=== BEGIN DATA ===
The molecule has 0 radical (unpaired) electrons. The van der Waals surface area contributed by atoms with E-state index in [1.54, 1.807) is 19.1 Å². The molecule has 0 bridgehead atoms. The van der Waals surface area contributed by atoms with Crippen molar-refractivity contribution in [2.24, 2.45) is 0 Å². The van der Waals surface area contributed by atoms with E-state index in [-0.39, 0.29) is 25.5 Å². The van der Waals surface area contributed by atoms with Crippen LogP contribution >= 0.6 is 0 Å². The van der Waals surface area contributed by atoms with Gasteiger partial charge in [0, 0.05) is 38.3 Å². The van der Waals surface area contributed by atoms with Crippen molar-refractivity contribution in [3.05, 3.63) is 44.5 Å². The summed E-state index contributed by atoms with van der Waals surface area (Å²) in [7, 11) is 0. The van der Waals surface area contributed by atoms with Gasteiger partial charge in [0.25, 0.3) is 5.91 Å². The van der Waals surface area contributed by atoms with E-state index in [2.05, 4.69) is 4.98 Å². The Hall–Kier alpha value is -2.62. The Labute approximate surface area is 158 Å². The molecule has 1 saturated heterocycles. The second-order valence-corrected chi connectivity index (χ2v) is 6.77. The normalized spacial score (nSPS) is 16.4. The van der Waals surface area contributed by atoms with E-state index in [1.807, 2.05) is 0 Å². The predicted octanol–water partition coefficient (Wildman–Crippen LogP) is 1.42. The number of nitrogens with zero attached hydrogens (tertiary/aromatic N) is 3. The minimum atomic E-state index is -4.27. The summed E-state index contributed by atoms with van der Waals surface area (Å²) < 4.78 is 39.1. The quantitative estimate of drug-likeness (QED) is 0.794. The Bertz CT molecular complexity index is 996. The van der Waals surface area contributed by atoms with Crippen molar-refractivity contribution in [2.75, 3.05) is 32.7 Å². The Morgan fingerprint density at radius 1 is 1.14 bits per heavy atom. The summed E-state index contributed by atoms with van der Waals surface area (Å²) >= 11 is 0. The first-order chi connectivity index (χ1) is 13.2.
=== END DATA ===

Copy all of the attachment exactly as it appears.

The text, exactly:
The molecule has 0 radical (unpaired) electrons. The van der Waals surface area contributed by atoms with E-state index in [1.54, 1.807) is 19.1 Å². The molecule has 0 bridgehead atoms. The van der Waals surface area contributed by atoms with Crippen molar-refractivity contribution in [2.24, 2.45) is 0 Å². The van der Waals surface area contributed by atoms with E-state index in [-0.39, 0.29) is 25.5 Å². The van der Waals surface area contributed by atoms with Crippen LogP contribution >= 0.6 is 0 Å². The van der Waals surface area contributed by atoms with Gasteiger partial charge in [0, 0.05) is 38.3 Å². The van der Waals surface area contributed by atoms with Crippen molar-refractivity contribution in [3.05, 3.63) is 44.5 Å². The summed E-state index contributed by atoms with van der Waals surface area (Å²) in [7, 11) is 0. The van der Waals surface area contributed by atoms with Gasteiger partial charge in [0.25, 0.3) is 5.91 Å². The van der Waals surface area contributed by atoms with E-state index in [2.05, 4.69) is 4.98 Å². The Hall–Kier alpha value is -2.62. The Labute approximate surface area is 158 Å². The molecule has 1 saturated heterocycles. The second-order valence-corrected chi connectivity index (χ2v) is 6.77. The normalized spacial score (nSPS) is 16.4. The van der Waals surface area contributed by atoms with E-state index in [1.807, 2.05) is 0 Å². The predicted octanol–water partition coefficient (Wildman–Crippen LogP) is 1.42. The number of nitrogens with zero attached hydrogens (tertiary/aromatic N) is 3. The minimum atomic E-state index is -4.27. The summed E-state index contributed by atoms with van der Waals surface area (Å²) < 4.78 is 39.1. The quantitative estimate of drug-likeness (QED) is 0.794. The Bertz CT molecular complexity index is 996. The van der Waals surface area contributed by atoms with Crippen molar-refractivity contribution in [2.75, 3.05) is 32.7 Å². The Morgan fingerprint density at radius 1 is 1.14 bits per heavy atom. The summed E-state index contributed by atoms with van der Waals surface area (Å²) >= 11 is 0. The first-order chi connectivity index (χ1) is 13.2.